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Links of London is proof the crazes come and go

Some years ago now, Jewellery Focus was alone among the British jewellery trade press in suggesting that the explosion of ‘affordable brands’ through the indies was, firstly, not going to last, secondly, a bad deal for jewellers, and therefore thirdly, not a cause for unalloyed celebration. Subsequently, many of these brands which had served as locomotives for the indies while the price of gold was sky high and punters were still reeling from the financial crisis, began to abandon their springboard retail partners in favour of opening own-brand stores in direct competition on Britain’s high streets.

Of course the savvier jewellers among our readership were already aware of this and foresaw it well before us humble journalists, but what we spotted was a complacency in certain quarters that what was very obviously a fad could somehow defy the laws of consumer-taste gravity. It seemed absurd to us and many in the industry even while it was trumpeted as a sort of golden age, by characters who entered the jewellery world as professional managers rather than people who had lived and breathed the market all their lives.

This month we learnt that an exemplar of the indie-incubated brands, Links of London, called in the administrators. True, Links foundering is hardly a sign the entire affordable segment is caving in, but it is important to recognise what is happening: consumers have changed tastes, just as they always have. What about the big beast, Pandora? There’s no doubting their business is still huge, but the most recent full-year results paint a picture of an uncertain future, away from its charm-based roots.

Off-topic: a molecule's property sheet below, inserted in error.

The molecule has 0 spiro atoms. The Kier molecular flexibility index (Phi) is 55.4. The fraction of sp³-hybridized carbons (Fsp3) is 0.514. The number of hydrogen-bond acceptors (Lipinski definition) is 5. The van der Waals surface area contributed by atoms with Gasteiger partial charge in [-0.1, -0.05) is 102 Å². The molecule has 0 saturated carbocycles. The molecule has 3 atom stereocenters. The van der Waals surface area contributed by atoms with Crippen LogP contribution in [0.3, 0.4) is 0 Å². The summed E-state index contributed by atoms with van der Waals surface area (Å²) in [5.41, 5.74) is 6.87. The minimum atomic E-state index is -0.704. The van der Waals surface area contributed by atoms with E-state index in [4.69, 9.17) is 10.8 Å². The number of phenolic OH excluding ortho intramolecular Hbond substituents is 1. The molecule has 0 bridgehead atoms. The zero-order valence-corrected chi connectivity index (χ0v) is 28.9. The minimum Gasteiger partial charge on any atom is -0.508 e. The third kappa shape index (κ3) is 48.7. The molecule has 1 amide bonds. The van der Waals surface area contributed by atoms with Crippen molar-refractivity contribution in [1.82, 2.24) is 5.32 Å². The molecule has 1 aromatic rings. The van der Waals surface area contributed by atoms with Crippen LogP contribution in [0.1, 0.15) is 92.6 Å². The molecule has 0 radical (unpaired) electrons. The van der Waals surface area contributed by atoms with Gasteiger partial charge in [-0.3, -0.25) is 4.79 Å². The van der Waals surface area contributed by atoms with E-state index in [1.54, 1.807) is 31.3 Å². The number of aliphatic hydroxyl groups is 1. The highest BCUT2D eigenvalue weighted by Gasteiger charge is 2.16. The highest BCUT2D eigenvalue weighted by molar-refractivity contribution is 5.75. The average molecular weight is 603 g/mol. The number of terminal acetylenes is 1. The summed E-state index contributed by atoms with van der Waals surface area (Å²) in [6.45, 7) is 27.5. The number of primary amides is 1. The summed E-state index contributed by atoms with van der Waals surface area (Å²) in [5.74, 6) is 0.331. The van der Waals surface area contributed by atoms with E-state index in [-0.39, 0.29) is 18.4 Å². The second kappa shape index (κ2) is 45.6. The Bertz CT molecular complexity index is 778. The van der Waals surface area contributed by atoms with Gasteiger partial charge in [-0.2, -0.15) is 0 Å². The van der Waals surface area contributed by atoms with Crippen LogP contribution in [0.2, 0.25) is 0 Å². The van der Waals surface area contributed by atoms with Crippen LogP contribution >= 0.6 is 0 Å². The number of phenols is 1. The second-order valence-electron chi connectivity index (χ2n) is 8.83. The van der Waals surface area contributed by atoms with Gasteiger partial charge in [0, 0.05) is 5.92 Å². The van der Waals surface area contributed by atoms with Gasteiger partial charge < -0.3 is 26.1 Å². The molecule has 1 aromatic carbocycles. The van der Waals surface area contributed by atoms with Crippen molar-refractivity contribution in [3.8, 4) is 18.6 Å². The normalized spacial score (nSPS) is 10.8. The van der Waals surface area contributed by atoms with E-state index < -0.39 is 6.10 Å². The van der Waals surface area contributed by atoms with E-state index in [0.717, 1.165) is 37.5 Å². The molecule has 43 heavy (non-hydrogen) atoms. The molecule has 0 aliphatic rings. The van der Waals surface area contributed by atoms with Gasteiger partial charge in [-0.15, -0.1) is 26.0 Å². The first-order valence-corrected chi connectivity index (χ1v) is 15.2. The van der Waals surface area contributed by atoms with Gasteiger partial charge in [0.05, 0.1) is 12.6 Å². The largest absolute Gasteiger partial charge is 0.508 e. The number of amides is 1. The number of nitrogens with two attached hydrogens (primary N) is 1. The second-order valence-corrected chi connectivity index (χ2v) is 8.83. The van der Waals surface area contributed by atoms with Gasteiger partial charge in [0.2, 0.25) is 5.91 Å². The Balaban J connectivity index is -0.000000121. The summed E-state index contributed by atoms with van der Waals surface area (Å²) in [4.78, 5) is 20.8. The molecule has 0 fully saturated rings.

The statement showed like-for-like sales fell 4% in 2018 compared with 2017; EBITDA was down almost 5%. In particular, revenue from the firm’s trademark charms category declined by 4%. What’s telling is that in the same statement, the firm announced a programme containing objectives such as “commercial reset”, “reignite a passion for Pandora”, and “reduce costs”. If that’s not admission of the faddy nature of their own core product, I don’t know what is.

It’s never wise to try to predict the future in any detail. But thematically at least, it is now surely plausible to re-assert for the benefit of any would-be soothsayers or jewellery entryists: nothing lasts forever, and overexposure will always be risky.

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